Thursday, 23 April 2015

What good is a nuclear deterrent that doesn't deter?

On Monday, the first of the East Renfrewshire hustings took place at St. Ninian's High School, organised by Eastwood Ecumenical Peace & Justice Forum. One of the issues that was raised was the question of the renewal or non-renewal of the UK's Vanguard submarines, the vessels that carry Britain's Trident nuclear warheads and which are based on the Firth of Clyde.

A lot of people have strong views on nuclear weapons. Some think it is inherently immoral to possess, let alone use them, while others think they are vital to our national security. This creates an unhelpful impasse, where there is little room for common ground.

It has long been my view that the question of the nuclear deterrent has to be looked at in more dispassionate and calculated terms than those of the current debate. Not to do this means that the deterrent is renewed almost by default, without giving proper consideration to the tangible defence advantage it purports to offer.

At the hustings, both Scottish Labour leader Jim Murphy and Tory candidate David Montgomery described Trident as a "nuclear deterrent". It is almost taken for granted, even by those in favour of multilateral disarmament, that Trident is in fact a deterrent. I must confess, however, that I cannot see how this is the case.

The dilemma

I asked an admittedly multi-pronged and complicated question, but one that this ultimately boils down to. The question is this:

Is there a foreseeable or even plausible set of circumstances where:

1. The UK is prepared to fire a nuclear weapon at an enemy, AND
2. The US is not prepared to fire a nuclear weapon at the same enemy, BUT
3. The US is nonetheless content to permit the UK to fire a nuclear weapon at the enemy in question?

I suggested to the room that no such scenario exists. If I am right, then it also takes our enemies, current, future, real or hypothetical, no more than a matter of minutes to reach the same conclusion. If they don't think that any action they take will result in, but only in, a UK nuclear missile being fired at them or their people, then no actions, nuclear or otherwise, are deterred by having Trident-armed nuclear submarines. Put simply: it is not a deterrent. The game is a bogey.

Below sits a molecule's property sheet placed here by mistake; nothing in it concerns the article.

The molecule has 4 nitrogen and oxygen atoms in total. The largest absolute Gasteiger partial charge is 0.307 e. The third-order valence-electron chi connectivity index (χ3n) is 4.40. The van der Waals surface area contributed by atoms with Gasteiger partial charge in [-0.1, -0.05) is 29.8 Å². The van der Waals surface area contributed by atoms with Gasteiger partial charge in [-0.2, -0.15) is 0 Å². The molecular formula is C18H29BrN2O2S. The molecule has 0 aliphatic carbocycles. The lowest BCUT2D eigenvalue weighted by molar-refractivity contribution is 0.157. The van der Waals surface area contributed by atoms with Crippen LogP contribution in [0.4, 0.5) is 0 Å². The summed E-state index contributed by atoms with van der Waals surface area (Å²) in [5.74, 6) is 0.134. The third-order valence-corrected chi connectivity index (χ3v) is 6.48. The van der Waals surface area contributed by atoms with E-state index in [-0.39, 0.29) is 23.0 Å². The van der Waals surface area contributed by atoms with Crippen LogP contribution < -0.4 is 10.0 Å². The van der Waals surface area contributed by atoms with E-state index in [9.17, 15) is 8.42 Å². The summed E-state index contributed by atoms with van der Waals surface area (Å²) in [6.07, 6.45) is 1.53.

Phantom threats

The response from both Jim and David was to insist that we do not have a crystal ball, and that we cannot know what kinds of threat we might face in the future. Well, fine, but by the same sentiment should the NHS stock an expensive vaccine for a pandemic-strength disease that has a 0.00000000001% chance of killing a million people, or should it spend the same money on something more likely to be called upon to save as many lives? Both Jim and David then admitted they could not think of the set of circumstances in which, hypothetically, the UK would fire a nuclear weapon.

Criteria for use

If anything, something that Jim went on to say simply strengthened the point. He said that the UK has a clear policy of adopting only a second-strike policy and that it would only fire a nuclear weapon against another nuclear power. This is, if you will pardon the pun, a "striking" admission. First, it narrows down the potential list of targets to Russia, the USA, China, France, Pakistan, India, North Korea, Israel and possibly Iran.